Sunday, August 8, 2010

Indefinite Hiatus

Hello all,

It is my unfortunate duty to announce that at this time the Modern Myth Maker blog will be going on an indefinite and possibly permanent hiatus. The archives of the site will remain up for anyone who is interested in going back to review previous posts, but at this time there are no plans to resume posting new material. Many of the myth makers blog on other blogs around the web and plan to continue posting at those locations, but as a group, the Myth Makers will no longer maintain their web presence (at this time, at least).

We, the Modern Myth Makers, would like to thank all the readers of the blog and the friends we made on the site over the last few years. We have enjoyed interacting and chatting with all of you and we hope that you will seek us out on our other web haunts.

Thank you, all.

Monday, May 24, 2010

Summer's here and School's out!

We're going to take the summer off here at Modern Myth Makers.  But we won't be lolling about with cabana boys (/sob!), instead, we'll continue to do the writing thing (and if there happen to be cabana boys with fruity drinks, who help us "focus"...  I'm just sayin).

You can follow our individual blogs to get the skinny on what we're up to, and we'll be back in August with blog entries a plenty!

See y'all then. :)

Monday, May 10, 2010

Moving through May

climbing the mountain
rocks slip, not enough water
and then snow begins


And we're back to the mountain image! I wonder if I'll see a mule along the way?

Here's an update of the month's writing progression: slow. My stated goal was to work on revisions, on making a particular ms better than the first draft. However, I don't have a lot of experience in the revision process, and so a good part of the current progress is finding a method that works for me. Let me tell you that that "finding a method" is all sorts of frustrating!

As an example, I have found that working on any chunk larger than ~100 words at a time doesn't work well. (Okay, okay, doesn't work at all, forget the well.) That small word window means that it will take me ~550 sittings to work through the ms that I have on the table. 550! Just makes me want to give this up and become a shrimp farmer someplace other than Louisiana.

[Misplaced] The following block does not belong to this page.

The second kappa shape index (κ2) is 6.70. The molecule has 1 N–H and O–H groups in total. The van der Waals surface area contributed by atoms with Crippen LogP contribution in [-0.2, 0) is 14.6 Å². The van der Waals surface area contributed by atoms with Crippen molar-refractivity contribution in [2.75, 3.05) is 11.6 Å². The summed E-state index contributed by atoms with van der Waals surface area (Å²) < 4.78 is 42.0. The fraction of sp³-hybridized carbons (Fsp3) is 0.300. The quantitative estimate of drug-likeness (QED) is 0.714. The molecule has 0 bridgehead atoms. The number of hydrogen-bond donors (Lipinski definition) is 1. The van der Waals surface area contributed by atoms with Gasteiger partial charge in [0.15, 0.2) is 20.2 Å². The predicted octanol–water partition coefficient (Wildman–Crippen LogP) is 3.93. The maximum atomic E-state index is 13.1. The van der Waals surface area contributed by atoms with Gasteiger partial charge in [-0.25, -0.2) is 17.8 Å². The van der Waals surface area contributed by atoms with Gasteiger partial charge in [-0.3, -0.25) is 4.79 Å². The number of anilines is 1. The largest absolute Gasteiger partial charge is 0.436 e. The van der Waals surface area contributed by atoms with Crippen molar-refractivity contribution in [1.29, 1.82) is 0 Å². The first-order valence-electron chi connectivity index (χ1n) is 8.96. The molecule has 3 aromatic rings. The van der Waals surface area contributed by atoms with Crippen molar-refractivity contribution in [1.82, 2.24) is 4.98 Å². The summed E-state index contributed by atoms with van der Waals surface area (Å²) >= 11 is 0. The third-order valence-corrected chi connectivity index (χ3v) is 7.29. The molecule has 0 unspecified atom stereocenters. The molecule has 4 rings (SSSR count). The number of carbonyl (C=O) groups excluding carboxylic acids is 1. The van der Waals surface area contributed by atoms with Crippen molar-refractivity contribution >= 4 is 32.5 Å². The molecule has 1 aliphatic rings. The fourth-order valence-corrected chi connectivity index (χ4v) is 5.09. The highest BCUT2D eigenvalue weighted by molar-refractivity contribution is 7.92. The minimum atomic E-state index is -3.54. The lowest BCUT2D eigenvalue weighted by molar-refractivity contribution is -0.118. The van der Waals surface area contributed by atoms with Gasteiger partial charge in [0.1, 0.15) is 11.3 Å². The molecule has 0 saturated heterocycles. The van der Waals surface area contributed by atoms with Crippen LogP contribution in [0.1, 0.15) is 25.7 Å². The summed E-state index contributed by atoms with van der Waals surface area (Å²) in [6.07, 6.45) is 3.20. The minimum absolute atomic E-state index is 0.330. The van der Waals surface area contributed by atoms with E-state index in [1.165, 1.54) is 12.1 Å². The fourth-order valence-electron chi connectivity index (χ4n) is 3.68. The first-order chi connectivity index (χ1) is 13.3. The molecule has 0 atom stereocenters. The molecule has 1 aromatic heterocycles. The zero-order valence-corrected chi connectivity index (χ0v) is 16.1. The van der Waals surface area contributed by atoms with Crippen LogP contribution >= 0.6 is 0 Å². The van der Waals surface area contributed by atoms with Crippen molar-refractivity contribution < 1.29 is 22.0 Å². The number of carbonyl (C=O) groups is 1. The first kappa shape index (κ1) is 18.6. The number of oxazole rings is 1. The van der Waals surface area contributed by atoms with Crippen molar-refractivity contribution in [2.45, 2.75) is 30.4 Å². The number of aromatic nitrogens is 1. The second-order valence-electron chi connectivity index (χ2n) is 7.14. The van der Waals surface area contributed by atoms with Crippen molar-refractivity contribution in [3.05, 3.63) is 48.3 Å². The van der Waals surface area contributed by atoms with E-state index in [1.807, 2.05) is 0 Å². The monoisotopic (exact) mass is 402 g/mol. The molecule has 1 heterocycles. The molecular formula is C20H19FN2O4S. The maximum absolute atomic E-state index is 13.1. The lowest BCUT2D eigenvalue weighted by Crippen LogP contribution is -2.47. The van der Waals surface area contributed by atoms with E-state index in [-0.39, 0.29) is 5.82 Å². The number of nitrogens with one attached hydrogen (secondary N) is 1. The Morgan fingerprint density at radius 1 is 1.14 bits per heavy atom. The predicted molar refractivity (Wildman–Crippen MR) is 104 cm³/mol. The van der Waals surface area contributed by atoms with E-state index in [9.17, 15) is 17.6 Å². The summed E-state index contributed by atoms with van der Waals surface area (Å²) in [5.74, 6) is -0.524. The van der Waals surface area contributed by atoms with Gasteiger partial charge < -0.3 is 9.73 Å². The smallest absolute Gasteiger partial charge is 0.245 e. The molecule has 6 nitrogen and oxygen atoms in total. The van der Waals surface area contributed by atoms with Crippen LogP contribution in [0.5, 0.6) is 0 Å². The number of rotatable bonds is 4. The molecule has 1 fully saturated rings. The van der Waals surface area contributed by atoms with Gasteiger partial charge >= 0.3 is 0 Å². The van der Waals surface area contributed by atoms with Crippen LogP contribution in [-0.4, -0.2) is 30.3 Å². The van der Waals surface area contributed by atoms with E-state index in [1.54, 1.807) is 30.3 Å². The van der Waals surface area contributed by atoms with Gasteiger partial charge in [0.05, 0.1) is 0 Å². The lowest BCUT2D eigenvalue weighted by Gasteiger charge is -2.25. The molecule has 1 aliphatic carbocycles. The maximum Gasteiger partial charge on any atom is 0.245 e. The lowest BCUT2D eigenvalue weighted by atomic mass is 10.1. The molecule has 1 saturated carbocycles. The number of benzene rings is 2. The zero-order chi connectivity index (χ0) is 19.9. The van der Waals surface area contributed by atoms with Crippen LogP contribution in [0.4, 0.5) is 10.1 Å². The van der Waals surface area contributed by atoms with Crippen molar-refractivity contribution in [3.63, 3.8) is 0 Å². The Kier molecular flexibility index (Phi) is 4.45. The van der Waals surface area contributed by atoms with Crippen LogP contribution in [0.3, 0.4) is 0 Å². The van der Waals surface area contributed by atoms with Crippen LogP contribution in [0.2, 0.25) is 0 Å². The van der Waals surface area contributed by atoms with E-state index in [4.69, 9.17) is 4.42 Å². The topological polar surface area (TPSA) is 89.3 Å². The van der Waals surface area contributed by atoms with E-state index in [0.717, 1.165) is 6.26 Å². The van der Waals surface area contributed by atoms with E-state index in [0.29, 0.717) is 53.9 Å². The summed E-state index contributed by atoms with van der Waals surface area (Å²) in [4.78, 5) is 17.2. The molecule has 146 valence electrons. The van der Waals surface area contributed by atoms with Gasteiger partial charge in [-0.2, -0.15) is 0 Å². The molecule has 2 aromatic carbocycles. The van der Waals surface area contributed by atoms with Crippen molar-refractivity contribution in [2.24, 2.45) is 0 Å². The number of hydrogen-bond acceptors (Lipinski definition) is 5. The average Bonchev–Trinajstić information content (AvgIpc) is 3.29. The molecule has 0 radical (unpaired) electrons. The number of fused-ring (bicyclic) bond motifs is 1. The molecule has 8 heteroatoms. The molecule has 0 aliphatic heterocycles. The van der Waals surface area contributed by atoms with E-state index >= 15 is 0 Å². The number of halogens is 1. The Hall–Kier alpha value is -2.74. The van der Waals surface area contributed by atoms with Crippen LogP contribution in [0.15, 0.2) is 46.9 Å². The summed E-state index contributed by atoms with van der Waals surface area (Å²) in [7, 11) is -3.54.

Such a drastic move would involve more financial solvency than I have at the moment, so I'm staying put and counting down the revision sittings. For now.

Monday, May 3, 2010

Maintaining Full Time Critique Partners

The perfect mesh of a full-time critique partner, a CP outside of a critique group, is a mix between an accountability partner, a cheerleader, a boot camp drill sergeant, and a critic who isn't afraid to call fie on the prose: There for the long haul, ready to celebrate the baby steps, demand weekly progress toward those all-important career goals, and shred mercilessly the pages and chapters they get.

Most full-time CPs take on one or more of those tasks and expect, as they should, reciprocation. It's a relationship of giving as well as requesting, and it requires a contract of commitment, and a promise of dependability. There's nothing quite like meshing with someone enthusiastic about writing and dedicated to the craft who can jump into those multi-hat-wearing roles when their time permits.

So what can be done to keep these long-time crit partners happy? To make sure that the relationship stays nurtured? Here's my list! Keep in mind these depend on what the established working relationship is, and are in no particular order:

1. Set a turnaround schedule. If the fastest I know I can crit and send back a chapter is a week, (this means I can do a read as a reader, then spread out the more analytical work over my lunch breaks during the day job work week so I don't bite into my own writing time in the evening), then I say so. Make an arrangement for the max number of pages expected weekly or monthly on either side--get at least that much done, and if it's exceeded, more's to the better!

2. Be there in times of crisis. An agent contest coming up on a blog that your crit partner wants to enter? Be there, double-checking her entry as much as needed until she's happy with the submission. A request from an agent or an editor? Virtual martinis all around and a last readthrough of the synopsis and/or pages for a final spit and polish. Wanting to tie the muse up with bungee cords and throw her over the tallest cliff? There's the time for an encouraging email, virtual chocolates, and a picture of a LOLcat. Crises, one should keep in mind--are not every day or every week. Just the big events. I try to give as much notice as possible with these--and I suppress my normal critique chapter request for the week in leiu of the timely entries.